A successful peer support scheme has encouraged students to participate at Flegg High School in Norfolk. Mike Ward, deputy headteacher, discusses the evolution of the scheme and how increased student involvement has had real benefits to the school

Flegg High School in Martham is a foundation 11-16 comprehensive school in rural Norfolk with 981 pupils on roll. In 2007 it achieved 60% five A*-C and was above the Norfolk average for attendance. In many respects Flegg High is a very good school, with a healthy reputation in the area and further afield for work beyond the four walls of the classroom.

Since the academic year 1999-2000, Flegg has enjoyed a growing reputation for promoting genuine pupil involvement in the school. Before this the school did not have a prefect scheme and although there was a school council of sorts, it only paid lip service to the notion of student voice and did not have any real bite. A change of emphasis was needed if Flegg was going to achieve its real potential and students were to be fully engaged not only in learning but in the wider aspects of school life, including the running of the school.

That change occurred in 2000 with the promotion of Cherry Crowley to headteacher. Her innovation and drive, and that of other key members of the senior management team, had a significant impact.

In our first year together in this new team, we took some bold steps to introduce the following: 

  1. Vertical tutoring to replace the more traditional horizontal system – we wanted mixed-age tutor groups so that the older pupils could set a good example to the younger ones.
  2. The prefect system – this involved older pupils being given status and the responsibility of working with the senior team to improve standards
  3. Student council – we completely revamped the existing scheme, deliberately selecting students from every form, and creating a pupil-elected committee.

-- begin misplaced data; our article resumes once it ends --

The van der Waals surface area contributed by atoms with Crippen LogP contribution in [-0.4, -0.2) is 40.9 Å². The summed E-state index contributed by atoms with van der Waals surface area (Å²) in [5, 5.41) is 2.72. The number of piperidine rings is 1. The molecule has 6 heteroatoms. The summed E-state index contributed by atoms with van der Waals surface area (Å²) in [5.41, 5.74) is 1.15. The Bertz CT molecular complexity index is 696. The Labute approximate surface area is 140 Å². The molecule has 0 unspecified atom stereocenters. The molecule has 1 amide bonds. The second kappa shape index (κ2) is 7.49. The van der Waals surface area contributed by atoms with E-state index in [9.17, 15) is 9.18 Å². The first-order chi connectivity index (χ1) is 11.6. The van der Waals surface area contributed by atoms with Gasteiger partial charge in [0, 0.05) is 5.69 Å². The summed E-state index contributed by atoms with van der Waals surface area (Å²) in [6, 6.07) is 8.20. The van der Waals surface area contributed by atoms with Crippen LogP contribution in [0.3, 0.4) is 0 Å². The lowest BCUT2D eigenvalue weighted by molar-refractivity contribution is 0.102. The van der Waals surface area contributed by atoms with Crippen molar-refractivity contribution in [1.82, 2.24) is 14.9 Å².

4. A peer support scheme.

Eight years down the line, these important aspects of the school are still in place and considerably enhanced. Providing this historical context helps illustrate that peer support is firmly embedded in the school and is not a one-off project or an add-on. It is an integral part of the school development plan, and the extended school and Every Child Matters agenda. Our commitment to the ‘making a positive contribution’ outcome is crystal clear in terms of pupil participation and voice, but it is also important to stress that meeting the physical, emotional and educational needs of the whole school population is at the heart of our work.

What we have, through peer support, is a structure that not only does this but also promotes the same approach in other schools in the authority. I talk about our reputation at various points in this article as I am proud of what we, but primarily the students, have achieved, sustained and developed over time.

The development of peer support
In my previous role as pastoral coordinator at Flegg, I introduced an anti-bullying policy in school. This work was regarded as innovative and we gained a reputation as a school efficient at dealing with bullying, a status that was in place when we began working in partnership with Childline through its Childline in Partnership with Schools Programme (CHIPS). As part of our involvement in the programme, we organised and hosted regional conferences at Flegg to showcase our work and promote the good work of Childline in supporting children in need. We also engaged in a lot of the creative work such as anti-bullying plays, now common in many schools.

We were always attentive to how we might further develop our work, however, and realised that one way to enhance what we were doing would be to establish a peer support scheme in school. We recognised that young people are often more comfortable speaking to their peers, rather than to adults, about issues that concern them and saw this development as a logical way of enhancing our anti-bullying work. Little did we know that the scheme would come to represent so much more.